Copy of APS post ref Coin Toss findings of Tempt Destiny project of Manuel Morales. (for anyone interested in chance)

You asked, if ".. I'm saying causality is also exclusively probabilistic." then how do you know? What makes probability probable?

OK, two ways. Firstly from first principles considering every reaction to every causal action in the universe has a PAD, so non zero...

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Hector Daniel Giannmi wrote on Feb. 18, 2013 @ 22:30 GMT
Is realy interesting to see how everybody speaks of "proper time", "choice of time keeper", "time-temperature" "co.ordinate time" etc, and nobody cares to knoe what it is "time" "the time nature". I suppose is because nobody believes this can be know. Reason because nobody did solve the time problem in the past, then nobody will solve such a problem, then if somebody say he did, he must be mad or is realy confused. Since Heraclito nobody did it but finally after the last 2630 years accidentaly "the problem of time" was solve, if yhou manage to found some hope, just read my january 16th post and you will began to solve it.

Hector

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Paul Reed wrote on Feb. 19, 2013 @ 06:37 GMT
Hector

The physical reality underpinning the concept of time is change. It does not matter what this alteration involves, movement being just one example. Apart from what changed, why, and what was the sequence order, change occurs at a rate. And that is what timing is measuring. Timing devices involve change so that comparison and identification of difference can be effected, and within the realms of practicality they are synchronised to a conceptual constant rate. That is the reference for the system of measurement known as timing, not any given measuring device. Otherwise the system would be useless.

Einstein failed to understand this. He presumed that in order to achieve synchronisation, the ‘local time’ (ie as told by any given timing device) had to be recalibrated to reveal ‘common time’. Unless they were in the “immediate proximity”! This is nonsense. Timing devices are, by definition, synchronised. More importantly, physical existence occurs at a time, each constituent part thereof does not have its ‘own time’ of existence. He thought this was the explanation, because his other fundamental flaw was to not differentiate physical existence from the photon based representation thereof, which is what we receive. In other words, he shifted a real timing difference from one end of the physical process to the other. There is always a delay between the time of physical existence and the time of receipt of a photon based representation thereof. And leaving aside other factors, this is fundamentally a function of distance. There is no timing within any given physical existence, that can only occur at a singular time.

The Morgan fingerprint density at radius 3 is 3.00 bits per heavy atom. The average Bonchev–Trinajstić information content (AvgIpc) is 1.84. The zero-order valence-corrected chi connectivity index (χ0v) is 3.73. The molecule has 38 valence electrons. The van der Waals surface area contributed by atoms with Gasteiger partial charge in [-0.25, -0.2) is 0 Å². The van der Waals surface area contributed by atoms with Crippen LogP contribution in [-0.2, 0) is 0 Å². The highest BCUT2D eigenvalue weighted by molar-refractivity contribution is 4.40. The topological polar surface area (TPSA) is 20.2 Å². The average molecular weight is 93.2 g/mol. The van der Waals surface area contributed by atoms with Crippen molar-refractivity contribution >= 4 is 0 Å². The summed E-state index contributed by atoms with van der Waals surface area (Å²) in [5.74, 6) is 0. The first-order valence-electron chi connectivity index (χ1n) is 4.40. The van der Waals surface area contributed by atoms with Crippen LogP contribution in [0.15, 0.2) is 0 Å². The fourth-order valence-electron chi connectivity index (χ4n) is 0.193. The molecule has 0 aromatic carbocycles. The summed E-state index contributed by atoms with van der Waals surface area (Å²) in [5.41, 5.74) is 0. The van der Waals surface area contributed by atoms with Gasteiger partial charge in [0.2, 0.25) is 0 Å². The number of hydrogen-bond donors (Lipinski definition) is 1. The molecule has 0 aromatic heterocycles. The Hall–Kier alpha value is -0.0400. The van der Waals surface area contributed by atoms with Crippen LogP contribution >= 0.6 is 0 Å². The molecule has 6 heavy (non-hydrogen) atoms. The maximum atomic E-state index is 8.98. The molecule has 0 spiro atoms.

Paul

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Anonymous replied on Feb. 20, 2013 @ 12:47 GMT
You can record a period without time but you cannot record time without a periodic structure or clocking system. The fundamentals behind that synchronization has already been solved.

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Paul Reed replied on Feb. 20, 2013 @ 15:51 GMT
Anonymous

You can compare rates of change without referring to the measuring concept of time, ie by direct comparison-x occurred whilst y occurred. Indeed, if one considers a quartz based timing device, for example, what is actually being compared is a sequence of crystal oscillations with other change sequences. Which reveals what is physically being measured, ie the rate of change in...

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Anonymous wrote on Feb. 19, 2013 @ 13:23 GMT
Time is fundamentally the same in quantum physics, relativity and newtonian mechanics. Meaning it can be reversed according to the formulation. Thermodynamics has the arrow of time where you can not reverse time. So Albrecht is essentially comparing the same concepts of time.

A clock is not a list of numbers showing the progress of time. Anything can be a clock as long as it has a periodic mode. What happens when an infinite cube vibrates? It means the vibration is outside the 3-D space. Wave functions are not a part of 3-D space but are connect to that space!

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Anonymous wrote on Feb. 20, 2013 @ 12:38 GMT
No matter how many times some cites an idea does not make it correct. As a theoretical physicist you are suppose to make some undiscovered predications. Einstein's space-time concept made a lot of undiscovered predictions. Expanding on Guth's work is a strange way to being because that theory was developed explain something that should have been predicted.

Dark Matter, Dark Energy, Dark Flow, The accelerating Universe. All these fundamental measurements were not predicted but fused into old theories. It is like taking a mathematical conclusion and just attaching it to the end of any mathematical proof. How does any of these logics actually lead to those conclusions.

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T H Ray replied on Feb. 20, 2013 @ 13:23 GMT
Anonymous,

"How does any of these logics actually lead to those conclusions."

Consider the origin of quantum theory, said to be the most successfully verified theory in science, ever. All its sophisticated machinery, both mathematical and experimental, from 1803 until today, is dedicated to explaining Thomas Young's simple two-slit experiment.

Explain, it does. But not in a mathematically complete way. It takes the phenomenon for what it is, and retrodicts a cause. Unfortunately, the explanation drags along a lot of philosophical baggage -- nonlocality, the meaning of free will, superposed positions, probabilistic wave functions, the nature of time.